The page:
As regular readers probably know, I’m an enthusiastic supporter of the London Olympics. But I’ve always had my own particular private worry about them. Not transport problems or cost overruns; no, what I’ve always had a nagging worry about is the opening ceremony.
There have been two big international sporting events held in the UK in the past 15 years: Euro ’96 and the 2002 Commonwealth Games. From an organisational point of view, both were a great success. But the opening ceremonies were cheesy, incoherent, unimaginative, clichéd. Half-baked. Second-rate. And my worry was that not just the opening ceremony, but the whole style, everything that the world will remember about the London Olympics other than the sport, might end up the same way: naff and a bit amateurish.
There are plenty of people in the UK who know how to put on a show, whether it’s an exhibition, a rock concert, a West End musical or a royal funeral. For that matter, the fabulous opening ceremony for the Athens Olympics was done by a British company. But none of that creativity seems to survive contact with the government. Whether politicians just have bad taste, or it’s the clammy hand of design by committee that ruins everything, I don’t know, but the record doesn’t inspire much optimism. The ultimate example is the Millennium Dome. It was always an event in search of a reason for existing, and the cost of the thing wasn’t exactly going to endear it to anyone, but much of that would have been forgiven if the experience of visiting it had been exciting and stimulating. Or glamorous, or awe-inspiring, or shocking, or moving. Instead, it was overwhelmingly mediocre. I had a pleasant enough day out there with my family, but it was completely unwowful and unmemorable.
I was cautiously optimistic about London 2012, though. The team seemed to be very focussed and professional, the bid logo was certainly the best of the competing cities, and the videos for the bid presentation in Singapore were very polished and even quite witty. And beach volleyball on Horseguards Parade, where the PM will be able to watch it from the windows of 10 Downing Street, is a stroke of genius. So I had a sense of shock and a feeling that all my worst fears had come true when I saw that the new logo is, basically, ugly:
Not only is it garish and lopsided, it looks so dated. And not generically old-fashioned, but quite specifically dated. My immediate associations were Max Headroom and the original Channel 4 logo; other people have mentioned Smash Hits, the video for Money For Nothing, MTV, and the titles for Saved By The Bell. In other words, there’s an immediate association with the cheesier end of 80s yoof culture.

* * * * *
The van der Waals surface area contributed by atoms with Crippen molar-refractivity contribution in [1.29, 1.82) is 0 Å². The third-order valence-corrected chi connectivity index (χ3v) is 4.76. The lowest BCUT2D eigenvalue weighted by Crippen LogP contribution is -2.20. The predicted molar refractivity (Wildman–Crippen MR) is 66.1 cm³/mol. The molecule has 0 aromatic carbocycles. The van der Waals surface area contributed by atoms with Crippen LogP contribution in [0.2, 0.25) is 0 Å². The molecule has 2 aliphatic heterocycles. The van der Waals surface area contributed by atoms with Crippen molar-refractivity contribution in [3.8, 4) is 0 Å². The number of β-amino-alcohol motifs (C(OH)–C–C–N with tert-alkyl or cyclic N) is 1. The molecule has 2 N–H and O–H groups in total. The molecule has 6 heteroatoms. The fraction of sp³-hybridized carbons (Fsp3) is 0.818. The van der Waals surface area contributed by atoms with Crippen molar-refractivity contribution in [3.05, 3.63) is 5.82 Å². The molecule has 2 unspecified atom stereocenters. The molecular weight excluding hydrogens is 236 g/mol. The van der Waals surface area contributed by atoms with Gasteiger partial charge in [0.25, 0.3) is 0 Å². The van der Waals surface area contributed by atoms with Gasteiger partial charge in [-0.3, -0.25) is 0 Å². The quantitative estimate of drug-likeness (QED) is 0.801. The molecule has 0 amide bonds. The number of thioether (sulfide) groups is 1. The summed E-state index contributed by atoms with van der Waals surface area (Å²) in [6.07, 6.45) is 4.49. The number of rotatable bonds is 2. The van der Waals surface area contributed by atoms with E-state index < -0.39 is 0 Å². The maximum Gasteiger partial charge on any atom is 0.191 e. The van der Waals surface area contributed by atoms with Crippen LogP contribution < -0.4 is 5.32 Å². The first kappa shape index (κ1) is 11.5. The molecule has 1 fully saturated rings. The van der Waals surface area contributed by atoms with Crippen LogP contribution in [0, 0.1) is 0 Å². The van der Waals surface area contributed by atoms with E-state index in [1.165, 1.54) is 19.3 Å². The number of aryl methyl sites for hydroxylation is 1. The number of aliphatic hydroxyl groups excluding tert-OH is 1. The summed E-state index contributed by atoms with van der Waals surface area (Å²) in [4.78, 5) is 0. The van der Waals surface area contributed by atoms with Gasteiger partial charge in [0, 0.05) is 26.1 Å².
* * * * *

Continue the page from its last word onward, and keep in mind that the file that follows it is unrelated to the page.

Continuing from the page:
Now I have a certain nostalgic fondness for the 80s, and I know the decade is quite trendy at the moment, but it seems a bizarre note to strike for the 2012 Olympics. And what worries me even more than the retina-scarring gaudiness of it is that note of cheesiness. The Olympics is never going to be cutting-edge and hipper-than-thou; it’s too big, too old, and too establishment for that. But it should be possible to do it with a bit of panache.
Well, I’ve been reading some of the commentary on design blogs—there’s a couple [1, 2] among the daily links in the previous post—and although everyone seems to have the same initial reaction of startled revulsion, some people have, after a little thought, offered some defences of the design. There seem to be three basic points:
1) Technically speaking, it’s a very flexible design. It scales well, it works well in black and white and a variety of colour schemes, and it will work not just in print and on screen but on baseball caps, polystyrene cups and just about any other medium. Which wouldn’t make up for any of its other failings, but is worth noting.
2) At least it doesn’t include a picture of Big Ben. More broadly: Olympic logos are generally forgettable, clichéd and bland. This one is surprising, striking, and, presumably, memorable. It has had an immediate impact, and although that initial impact has been negative, it is at least a strong reaction. And people will get used to the design in time. Possibly.
3) Most interestingly: it’s not just a logo. Because it is so visually striking, it sets up a visual signature which will be able to be carried through into all kinds of materials: TV ads, posters, banners, volunteer uniforms and so on. It really is, as the committee stressed, a brand rather than a logo.
These arguments have not quite won me over. ‘At least it’s not bland’ is a bit too much like saying ‘don’t you see? It’s ugly on purpose.’ Which just might be so clever it loops round to stupid again. And while I can see the virtues of a coherent visual style for the Games, the idea of the whole of London being plastered with lurid jaggedy shapes for the next seven years doesn’t fill me with an overwhelming sense of joy.
But at least it’s given me something to think about and a sense that, just possibly, there’s some method to the madness. Perhaps they know what they’re doing, perhaps it’ll all be OK; perhaps we won’t be looking back at the Games in 20 years time with a visceral cringe of embarrassment.